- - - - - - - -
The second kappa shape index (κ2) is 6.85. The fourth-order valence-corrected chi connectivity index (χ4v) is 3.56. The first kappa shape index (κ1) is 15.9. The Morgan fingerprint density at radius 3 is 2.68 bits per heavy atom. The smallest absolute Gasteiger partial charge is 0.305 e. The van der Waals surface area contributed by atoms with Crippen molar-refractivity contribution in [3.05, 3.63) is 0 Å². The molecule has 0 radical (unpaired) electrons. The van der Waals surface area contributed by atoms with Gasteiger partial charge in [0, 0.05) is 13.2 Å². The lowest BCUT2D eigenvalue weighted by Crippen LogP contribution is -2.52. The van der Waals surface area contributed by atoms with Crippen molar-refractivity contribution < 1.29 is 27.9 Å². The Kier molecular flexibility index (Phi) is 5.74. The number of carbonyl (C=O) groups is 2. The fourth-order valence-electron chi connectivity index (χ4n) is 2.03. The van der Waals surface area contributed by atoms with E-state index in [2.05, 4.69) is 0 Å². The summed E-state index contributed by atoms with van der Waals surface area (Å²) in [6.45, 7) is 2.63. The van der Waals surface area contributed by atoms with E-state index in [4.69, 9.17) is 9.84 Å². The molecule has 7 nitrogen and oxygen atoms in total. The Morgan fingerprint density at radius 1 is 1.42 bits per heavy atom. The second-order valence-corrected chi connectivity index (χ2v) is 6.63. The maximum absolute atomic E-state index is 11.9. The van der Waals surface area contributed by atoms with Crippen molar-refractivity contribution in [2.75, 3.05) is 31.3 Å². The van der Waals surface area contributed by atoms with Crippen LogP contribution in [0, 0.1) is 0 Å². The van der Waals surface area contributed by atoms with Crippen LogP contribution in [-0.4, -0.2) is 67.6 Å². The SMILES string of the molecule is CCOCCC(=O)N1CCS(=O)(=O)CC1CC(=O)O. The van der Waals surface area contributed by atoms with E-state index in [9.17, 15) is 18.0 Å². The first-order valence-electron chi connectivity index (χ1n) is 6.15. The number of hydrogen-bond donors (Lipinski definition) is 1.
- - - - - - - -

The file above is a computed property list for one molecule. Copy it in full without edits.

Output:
The second kappa shape index (κ2) is 6.85. The fourth-order valence-corrected chi connectivity index (χ4v) is 3.56. The first kappa shape index (κ1) is 15.9. The Morgan fingerprint density at radius 3 is 2.68 bits per heavy atom. The smallest absolute Gasteiger partial charge is 0.305 e. The van der Waals surface area contributed by atoms with Crippen molar-refractivity contribution in [3.05, 3.63) is 0 Å². The molecule has 0 radical (unpaired) electrons. The van der Waals surface area contributed by atoms with Gasteiger partial charge in [0, 0.05) is 13.2 Å². The lowest BCUT2D eigenvalue weighted by Crippen LogP contribution is -2.52. The van der Waals surface area contributed by atoms with Crippen molar-refractivity contribution < 1.29 is 27.9 Å². The Kier molecular flexibility index (Phi) is 5.74. The number of carbonyl (C=O) groups is 2. The fourth-order valence-electron chi connectivity index (χ4n) is 2.03. The van der Waals surface area contributed by atoms with E-state index in [2.05, 4.69) is 0 Å². The summed E-state index contributed by atoms with van der Waals surface area (Å²) in [6.45, 7) is 2.63. The van der Waals surface area contributed by atoms with E-state index in [4.69, 9.17) is 9.84 Å². The molecule has 7 nitrogen and oxygen atoms in total. The Morgan fingerprint density at radius 1 is 1.42 bits per heavy atom. The second-order valence-corrected chi connectivity index (χ2v) is 6.63. The maximum absolute atomic E-state index is 11.9. The van der Waals surface area contributed by atoms with Crippen molar-refractivity contribution in [2.75, 3.05) is 31.3 Å². The van der Waals surface area contributed by atoms with Crippen LogP contribution in [0, 0.1) is 0 Å². The van der Waals surface area contributed by atoms with Crippen LogP contribution in [-0.4, -0.2) is 67.6 Å². The SMILES string of the molecule is CCOCCC(=O)N1CCS(=O)(=O)CC1CC(=O)O. The van der Waals surface area contributed by atoms with E-state index in [9.17, 15) is 18.0 Å². The first-order valence-electron chi connectivity index (χ1n) is 6.15. The number of hydrogen-bond donors (Lipinski definition) is 1.